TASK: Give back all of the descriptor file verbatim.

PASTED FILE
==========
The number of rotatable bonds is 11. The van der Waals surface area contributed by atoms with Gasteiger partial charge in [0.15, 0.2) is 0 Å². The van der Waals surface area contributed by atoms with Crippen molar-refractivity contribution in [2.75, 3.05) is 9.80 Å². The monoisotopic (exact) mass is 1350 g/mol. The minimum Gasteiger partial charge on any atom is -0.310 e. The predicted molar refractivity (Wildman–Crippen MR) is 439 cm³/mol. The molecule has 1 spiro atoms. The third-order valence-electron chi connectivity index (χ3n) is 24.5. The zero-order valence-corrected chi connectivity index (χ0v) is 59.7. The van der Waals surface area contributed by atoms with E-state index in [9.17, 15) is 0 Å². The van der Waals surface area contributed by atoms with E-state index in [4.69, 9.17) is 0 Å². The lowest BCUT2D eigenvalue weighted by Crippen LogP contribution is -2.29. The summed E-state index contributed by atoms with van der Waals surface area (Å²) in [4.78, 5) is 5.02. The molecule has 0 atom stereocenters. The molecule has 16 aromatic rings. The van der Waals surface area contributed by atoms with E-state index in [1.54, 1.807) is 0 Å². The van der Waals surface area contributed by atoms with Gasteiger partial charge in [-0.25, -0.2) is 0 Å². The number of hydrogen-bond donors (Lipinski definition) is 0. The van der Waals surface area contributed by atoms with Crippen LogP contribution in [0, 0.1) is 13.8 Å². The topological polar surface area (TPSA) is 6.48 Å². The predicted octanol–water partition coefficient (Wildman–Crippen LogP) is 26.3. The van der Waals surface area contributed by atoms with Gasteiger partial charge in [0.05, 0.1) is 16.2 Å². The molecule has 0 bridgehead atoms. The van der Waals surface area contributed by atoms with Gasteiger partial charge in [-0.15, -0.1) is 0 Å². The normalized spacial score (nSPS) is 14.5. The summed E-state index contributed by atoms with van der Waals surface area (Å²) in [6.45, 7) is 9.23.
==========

The number of rotatable bonds is 11. The van der Waals surface area contributed by atoms with Gasteiger partial charge in [0.15, 0.2) is 0 Å². The van der Waals surface area contributed by atoms with Crippen molar-refractivity contribution in [2.75, 3.05) is 9.80 Å². The monoisotopic (exact) mass is 1350 g/mol. The minimum Gasteiger partial charge on any atom is -0.310 e. The predicted molar refractivity (Wildman–Crippen MR) is 439 cm³/mol. The molecule has 1 spiro atoms. The third-order valence-electron chi connectivity index (χ3n) is 24.5. The zero-order valence-corrected chi connectivity index (χ0v) is 59.7. The van der Waals surface area contributed by atoms with E-state index in [9.17, 15) is 0 Å². The van der Waals surface area contributed by atoms with E-state index in [4.69, 9.17) is 0 Å². The lowest BCUT2D eigenvalue weighted by Crippen LogP contribution is -2.29. The summed E-state index contributed by atoms with van der Waals surface area (Å²) in [4.78, 5) is 5.02. The molecule has 0 atom stereocenters. The molecule has 16 aromatic rings. The van der Waals surface area contributed by atoms with E-state index in [1.54, 1.807) is 0 Å². The van der Waals surface area contributed by atoms with Gasteiger partial charge in [-0.25, -0.2) is 0 Å². The number of hydrogen-bond donors (Lipinski definition) is 0. The van der Waals surface area contributed by atoms with Crippen LogP contribution in [0, 0.1) is 13.8 Å². The topological polar surface area (TPSA) is 6.48 Å². The predicted octanol–water partition coefficient (Wildman–Crippen LogP) is 26.3. The van der Waals surface area contributed by atoms with Gasteiger partial charge in [0.05, 0.1) is 16.2 Å². The molecule has 0 bridgehead atoms. The van der Waals surface area contributed by atoms with Gasteiger partial charge in [-0.15, -0.1) is 0 Å². The normalized spacial score (nSPS) is 14.5. The summed E-state index contributed by atoms with van der Waals surface area (Å²) in [6.45, 7) is 9.23.